[des-per-it, -prit]



Obsolete. a desperado.

Origin of desperate

1350–1400; Middle English < Latin dēspērātus, past participle of dēspērāre to despair; see -ate1
Related formsdes·per·ate·ly, adverbdes·per·ate·ness, nounqua·si-des·per·ate, adjectivequa·si-des·per·ate·ly, adverb
Can be confuseddesperate disparate

Synonyms for desperate

Synonym study

3. See hopeless.

Antonyms for desperate

1. careful. 3, 8. hopeful. Unabridged Based on the Random House Unabridged Dictionary, © Random House, Inc. 2019

Examples from the Web for desperate

Contemporary Examples of desperate

Historical Examples of desperate

  • He turned and began to run homewards, like a hunted man in desperate flight.


    William J. Locke

  • Desperate hope in another man's God may do something for us, but it cannot do much.

  • In this desperate situation he determined to send a written despatch to Athens.

  • It may be, however, that matters are not so desperate as they appear.

    Main Street

    Nathaniel Hawthorne

  • "You're a desperate fellow," she said, half scared, and she laughed a little.

    The Foolish Lovers

    St. John G. Ervine

British Dictionary definitions for desperate



careless of danger, as from despair; utterly reckless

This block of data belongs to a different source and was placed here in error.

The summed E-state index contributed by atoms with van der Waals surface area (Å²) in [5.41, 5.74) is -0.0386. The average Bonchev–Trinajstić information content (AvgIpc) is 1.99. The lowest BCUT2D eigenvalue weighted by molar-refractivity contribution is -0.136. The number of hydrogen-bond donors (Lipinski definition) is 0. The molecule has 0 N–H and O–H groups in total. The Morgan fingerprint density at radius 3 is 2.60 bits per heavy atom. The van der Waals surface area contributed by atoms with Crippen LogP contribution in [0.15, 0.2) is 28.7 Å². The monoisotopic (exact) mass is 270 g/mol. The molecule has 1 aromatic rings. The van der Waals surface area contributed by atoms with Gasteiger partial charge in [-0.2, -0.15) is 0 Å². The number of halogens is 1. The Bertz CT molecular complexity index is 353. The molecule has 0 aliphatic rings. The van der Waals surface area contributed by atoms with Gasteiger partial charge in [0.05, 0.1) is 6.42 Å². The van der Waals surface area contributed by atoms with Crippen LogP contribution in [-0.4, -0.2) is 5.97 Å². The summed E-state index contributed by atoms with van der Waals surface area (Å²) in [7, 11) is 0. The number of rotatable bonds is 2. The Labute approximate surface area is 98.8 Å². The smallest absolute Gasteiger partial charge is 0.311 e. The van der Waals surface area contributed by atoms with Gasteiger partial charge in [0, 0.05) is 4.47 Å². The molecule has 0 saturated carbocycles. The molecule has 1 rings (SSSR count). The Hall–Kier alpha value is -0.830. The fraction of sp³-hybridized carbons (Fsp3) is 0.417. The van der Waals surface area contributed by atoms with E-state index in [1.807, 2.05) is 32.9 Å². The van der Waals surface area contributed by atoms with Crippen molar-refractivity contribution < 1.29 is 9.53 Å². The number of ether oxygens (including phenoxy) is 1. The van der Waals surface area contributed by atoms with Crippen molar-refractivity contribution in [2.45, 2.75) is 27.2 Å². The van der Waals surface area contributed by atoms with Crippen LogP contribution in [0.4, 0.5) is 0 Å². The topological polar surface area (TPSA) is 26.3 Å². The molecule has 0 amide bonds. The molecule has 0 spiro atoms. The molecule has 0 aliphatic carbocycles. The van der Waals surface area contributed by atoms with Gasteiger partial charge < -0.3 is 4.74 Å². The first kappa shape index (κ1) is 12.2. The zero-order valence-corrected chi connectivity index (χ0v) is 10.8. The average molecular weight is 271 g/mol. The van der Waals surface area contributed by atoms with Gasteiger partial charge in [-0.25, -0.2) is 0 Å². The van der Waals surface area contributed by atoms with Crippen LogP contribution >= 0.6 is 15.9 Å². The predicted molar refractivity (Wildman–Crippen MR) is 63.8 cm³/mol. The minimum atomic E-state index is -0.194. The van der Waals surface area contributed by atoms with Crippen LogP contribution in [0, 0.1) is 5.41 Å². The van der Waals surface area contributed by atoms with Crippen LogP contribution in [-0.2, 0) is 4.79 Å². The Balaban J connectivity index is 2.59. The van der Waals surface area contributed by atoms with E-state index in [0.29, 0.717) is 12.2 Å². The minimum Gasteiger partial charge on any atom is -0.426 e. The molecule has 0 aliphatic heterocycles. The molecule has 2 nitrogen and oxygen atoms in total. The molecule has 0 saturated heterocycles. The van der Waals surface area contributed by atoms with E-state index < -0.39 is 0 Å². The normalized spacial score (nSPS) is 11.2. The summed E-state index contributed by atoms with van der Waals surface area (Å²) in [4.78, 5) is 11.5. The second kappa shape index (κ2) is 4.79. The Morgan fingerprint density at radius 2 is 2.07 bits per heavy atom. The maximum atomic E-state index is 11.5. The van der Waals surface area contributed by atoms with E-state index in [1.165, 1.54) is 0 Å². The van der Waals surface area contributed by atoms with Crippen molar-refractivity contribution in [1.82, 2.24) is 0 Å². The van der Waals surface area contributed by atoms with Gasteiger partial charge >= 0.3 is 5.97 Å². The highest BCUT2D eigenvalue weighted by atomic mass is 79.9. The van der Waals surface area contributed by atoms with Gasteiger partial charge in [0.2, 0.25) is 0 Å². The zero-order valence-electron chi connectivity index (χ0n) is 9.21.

(of an act) reckless; risky
used or undertaken in desperation or as a last resortdesperate measures
critical; very gravein desperate need
(often postpositive and foll by for) in distress and having a great need or desire
moved by or showing despair or hopelessness; despairing
Derived Formsdesperately, adverbdesperateness, noun

Word Origin for desperate

C15: from Latin dēspērāre to have no hope; see despair
Collins English Dictionary - Complete & Unabridged 2012 Digital Edition © William Collins Sons & Co. Ltd. 1979, 1986 © HarperCollins Publishers 1998, 2000, 2003, 2005, 2006, 2007, 2009, 2012

Word Origin and History for desperate

early 15c., "despairing, hopeless," from Latin desperatus "given up, despaired of," past participle of desperare (see despair (v.)). Sense of "driven to recklessness" is from late 15c.; weakened sense of "having a great desire for" is from 1950s. Related: Desperately.

Online Etymology Dictionary, © 2010 Douglas Harper